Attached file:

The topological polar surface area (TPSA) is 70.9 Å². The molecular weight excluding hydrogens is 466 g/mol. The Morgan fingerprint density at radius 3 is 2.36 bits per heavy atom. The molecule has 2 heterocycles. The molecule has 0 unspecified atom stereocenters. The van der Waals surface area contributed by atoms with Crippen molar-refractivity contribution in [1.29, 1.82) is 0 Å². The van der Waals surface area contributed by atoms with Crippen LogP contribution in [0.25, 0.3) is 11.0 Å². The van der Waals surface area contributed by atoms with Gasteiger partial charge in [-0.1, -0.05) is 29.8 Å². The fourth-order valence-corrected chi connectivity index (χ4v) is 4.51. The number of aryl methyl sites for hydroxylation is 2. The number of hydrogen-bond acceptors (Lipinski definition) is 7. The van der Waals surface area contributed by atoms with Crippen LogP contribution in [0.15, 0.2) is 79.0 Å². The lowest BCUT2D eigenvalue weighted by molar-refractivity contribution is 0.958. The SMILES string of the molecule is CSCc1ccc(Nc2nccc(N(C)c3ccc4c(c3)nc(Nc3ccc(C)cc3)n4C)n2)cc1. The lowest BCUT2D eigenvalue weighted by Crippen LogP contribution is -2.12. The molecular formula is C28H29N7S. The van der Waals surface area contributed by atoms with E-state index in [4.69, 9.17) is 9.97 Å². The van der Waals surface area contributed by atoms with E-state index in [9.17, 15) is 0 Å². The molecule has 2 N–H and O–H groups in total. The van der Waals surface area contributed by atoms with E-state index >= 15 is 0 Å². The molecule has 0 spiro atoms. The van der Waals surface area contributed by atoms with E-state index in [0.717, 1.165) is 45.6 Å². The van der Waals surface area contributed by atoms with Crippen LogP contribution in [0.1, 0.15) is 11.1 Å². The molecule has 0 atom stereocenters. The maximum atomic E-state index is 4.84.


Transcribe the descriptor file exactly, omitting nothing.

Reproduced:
The topological polar surface area (TPSA) is 70.9 Å². The molecular weight excluding hydrogens is 466 g/mol. The Morgan fingerprint density at radius 3 is 2.36 bits per heavy atom. The molecule has 2 heterocycles. The molecule has 0 unspecified atom stereocenters. The van der Waals surface area contributed by atoms with Crippen molar-refractivity contribution in [1.29, 1.82) is 0 Å². The van der Waals surface area contributed by atoms with Crippen LogP contribution in [0.25, 0.3) is 11.0 Å². The van der Waals surface area contributed by atoms with Gasteiger partial charge in [-0.1, -0.05) is 29.8 Å². The fourth-order valence-corrected chi connectivity index (χ4v) is 4.51. The number of aryl methyl sites for hydroxylation is 2. The number of hydrogen-bond acceptors (Lipinski definition) is 7. The van der Waals surface area contributed by atoms with Crippen LogP contribution in [0.15, 0.2) is 79.0 Å². The lowest BCUT2D eigenvalue weighted by molar-refractivity contribution is 0.958. The SMILES string of the molecule is CSCc1ccc(Nc2nccc(N(C)c3ccc4c(c3)nc(Nc3ccc(C)cc3)n4C)n2)cc1. The lowest BCUT2D eigenvalue weighted by Crippen LogP contribution is -2.12. The molecular formula is C28H29N7S. The van der Waals surface area contributed by atoms with E-state index in [4.69, 9.17) is 9.97 Å². The van der Waals surface area contributed by atoms with E-state index in [9.17, 15) is 0 Å². The molecule has 2 N–H and O–H groups in total. The van der Waals surface area contributed by atoms with E-state index >= 15 is 0 Å². The molecule has 0 spiro atoms. The van der Waals surface area contributed by atoms with E-state index in [0.717, 1.165) is 45.6 Å². The van der Waals surface area contributed by atoms with Crippen LogP contribution in [0.1, 0.15) is 11.1 Å². The molecule has 0 atom stereocenters. The maximum atomic E-state index is 4.84.